All sheets share certain common design features. Column headers have self-explanatory labels or notes with explanations. (Notes are indicated by a black triangle in the top right of the cell. Hover to see them.)
Columns and sheets generally proceed from left to right in descending order of logical priority. Infrequently used columns and sheets are hidden by default. (These will be discussed later.) Others that don’t apply for a given project can be hidden without affecting the dynamic features of the tool.
Wherever possible, fields have validation rules to prevent specifying impossible configurations and present valid options in dropdowns. Empty cells that should be filled out with the customer have a red background until completed. Those that can be filled out alone afterward have a yellow background.
Query results and computed values are always italicized, and ranges that shouldn’t be manually edited are protected when possible.
The Specification Sheets
Sheets for specification data entry are colored, and related sheets share the same color. The "Bundles" and "Fields" sheets are for specifying your content types, block types, vocabularies, media types, and such (which Drupal internally refers to as “bundles”) and the fields that are attached to them. The other specification sheets should be self-explanatory:
- "Views" and "Views displays"
- "Migrations" and "Migration mappings"
- "Moderation states" and "Moderation state transitions"
- "User roles"
The “Diagrams” and “Behat” Sheets
The two gray colored sheets at the end dynamically generate PlantUML diagram markup and Gherkin for Behat tests, respectively. The “Diagrams” sheet has links to PlantUML implementations for converting the markup to graphics that can be stored in the codebase or supplementary documentation if desired. Gherkin depends on our Open Source Behat contexts.
The Hidden Sheets
Several infrequently used or “under the hood” sheets are hidden and can be accessed from the “View” menu under “Hidden sheets”:
- "Bundles CSV" and "Fields CSV" contain the same data as the Gherkin tables on the Behat tab for those who prefer a CSV format. (They look great on GitHub)
- "Settings" contains static values for field validation and dropdowns, mostly taken from Drupal source code. If you need to add options provided by a contrib module or custom code, this is where to add it.
- "Queries" is for Google Sheets functions and queries that drive the dynamic features of the tool. You shouldn’t need to touch it.
Using the Tool
A tool is a dead artifact without a corresponding process. With compliments to Eric Clapton, it’s in the way that you use it. ;)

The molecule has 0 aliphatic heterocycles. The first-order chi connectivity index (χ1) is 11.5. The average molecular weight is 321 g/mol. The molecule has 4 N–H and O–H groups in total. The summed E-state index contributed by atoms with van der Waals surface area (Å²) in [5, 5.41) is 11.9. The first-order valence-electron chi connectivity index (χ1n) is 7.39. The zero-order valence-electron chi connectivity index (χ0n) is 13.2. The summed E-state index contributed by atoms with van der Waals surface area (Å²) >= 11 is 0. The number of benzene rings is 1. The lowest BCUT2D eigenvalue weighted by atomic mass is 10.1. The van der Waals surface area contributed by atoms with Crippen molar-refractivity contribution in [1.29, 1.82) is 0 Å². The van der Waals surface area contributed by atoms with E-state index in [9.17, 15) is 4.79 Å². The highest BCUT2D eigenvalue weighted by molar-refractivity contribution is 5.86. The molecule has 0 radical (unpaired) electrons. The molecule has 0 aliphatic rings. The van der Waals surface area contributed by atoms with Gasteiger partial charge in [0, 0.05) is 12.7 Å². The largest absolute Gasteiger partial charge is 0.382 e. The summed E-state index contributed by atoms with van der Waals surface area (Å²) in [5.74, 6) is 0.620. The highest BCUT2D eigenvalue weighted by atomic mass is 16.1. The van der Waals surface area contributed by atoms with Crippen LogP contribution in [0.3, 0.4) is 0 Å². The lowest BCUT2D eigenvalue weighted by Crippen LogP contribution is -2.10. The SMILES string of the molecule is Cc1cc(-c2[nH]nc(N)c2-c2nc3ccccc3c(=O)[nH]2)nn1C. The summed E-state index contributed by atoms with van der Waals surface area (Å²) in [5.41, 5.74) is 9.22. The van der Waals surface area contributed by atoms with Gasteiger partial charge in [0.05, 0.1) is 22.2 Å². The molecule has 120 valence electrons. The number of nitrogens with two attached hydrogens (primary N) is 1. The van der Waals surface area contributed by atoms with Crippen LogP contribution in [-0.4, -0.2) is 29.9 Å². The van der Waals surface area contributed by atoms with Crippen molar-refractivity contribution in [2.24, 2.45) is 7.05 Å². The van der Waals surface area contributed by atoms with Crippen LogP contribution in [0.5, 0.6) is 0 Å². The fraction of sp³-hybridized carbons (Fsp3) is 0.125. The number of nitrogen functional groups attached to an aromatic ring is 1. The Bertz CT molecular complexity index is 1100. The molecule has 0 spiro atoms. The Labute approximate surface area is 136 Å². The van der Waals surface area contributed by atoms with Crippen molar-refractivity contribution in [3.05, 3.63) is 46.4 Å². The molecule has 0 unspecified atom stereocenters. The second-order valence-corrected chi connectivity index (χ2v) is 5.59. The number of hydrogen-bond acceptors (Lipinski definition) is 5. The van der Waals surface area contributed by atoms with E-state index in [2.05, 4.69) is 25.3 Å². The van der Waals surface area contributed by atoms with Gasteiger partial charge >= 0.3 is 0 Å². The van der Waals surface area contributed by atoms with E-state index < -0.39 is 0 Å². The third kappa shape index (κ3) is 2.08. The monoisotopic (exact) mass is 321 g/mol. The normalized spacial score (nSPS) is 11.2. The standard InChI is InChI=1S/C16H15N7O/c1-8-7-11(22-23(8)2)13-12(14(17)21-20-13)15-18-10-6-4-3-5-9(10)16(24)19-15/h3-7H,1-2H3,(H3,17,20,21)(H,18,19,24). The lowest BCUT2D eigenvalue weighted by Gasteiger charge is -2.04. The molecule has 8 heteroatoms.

The first use of the tool is in the early elicitation of requirements. The first client conversations intended to yield a list of content types, even for the purpose of estimation, should be guided by the tool to avoid surprise discoveries later on.
Start with “Bundles” and ask the customer to list all the “things” that live on their site. Don’t fall into the trap of asking about content types or other “Drupalese”. Speak in business terms: blog posts, press releases, events, staff bios, recipes, as well as videos, stock tickers, image galleries, and other page components. The beauty of the “Bundles” designation is that it ignores technical distinctions and encourages business-level thinking.
List the “things” in the “Name” column. Skip the “Machine name” and “X” columns for now. (We’ll come back to them.) And for each row, begin by asking the customer to provide a one sentence description. This forces clarity up-front (after all, if you can’t explain something simply you don’t understand it well) and becomes automatic UI documentation that we all know nobody provides after the fact.
Next, ask for a current, live example, if available, and link to it. This will serve you later when you can’t remember what a certain bundle is for or your front end developer asks what it should look like. (If there is no current, live example to point to, this is a great place to document the need for a mockup!)
Armed with a good description and example, follow the remaining columns in order. Hide any that are irrelevant to your project or context. By the time you get to the “Type” column, you’ve gathered enough detailed requirements that the decision between content type, vocabulary, and the like practically makes itself most of the time. Document any details that don’t have their own column under “Settings/notes”.
When you’ve finished this exercise, ask the customer to look over the details and confirm them. If they have no changes, mark the “X” (or status) column of the new rows “a” for “Approved and ready to implement”. Next, ask if any “things” are missing. If not, move on to the “Fields” tab and complete it in like manner. The other tabs follow all the same conventions and are used the same way.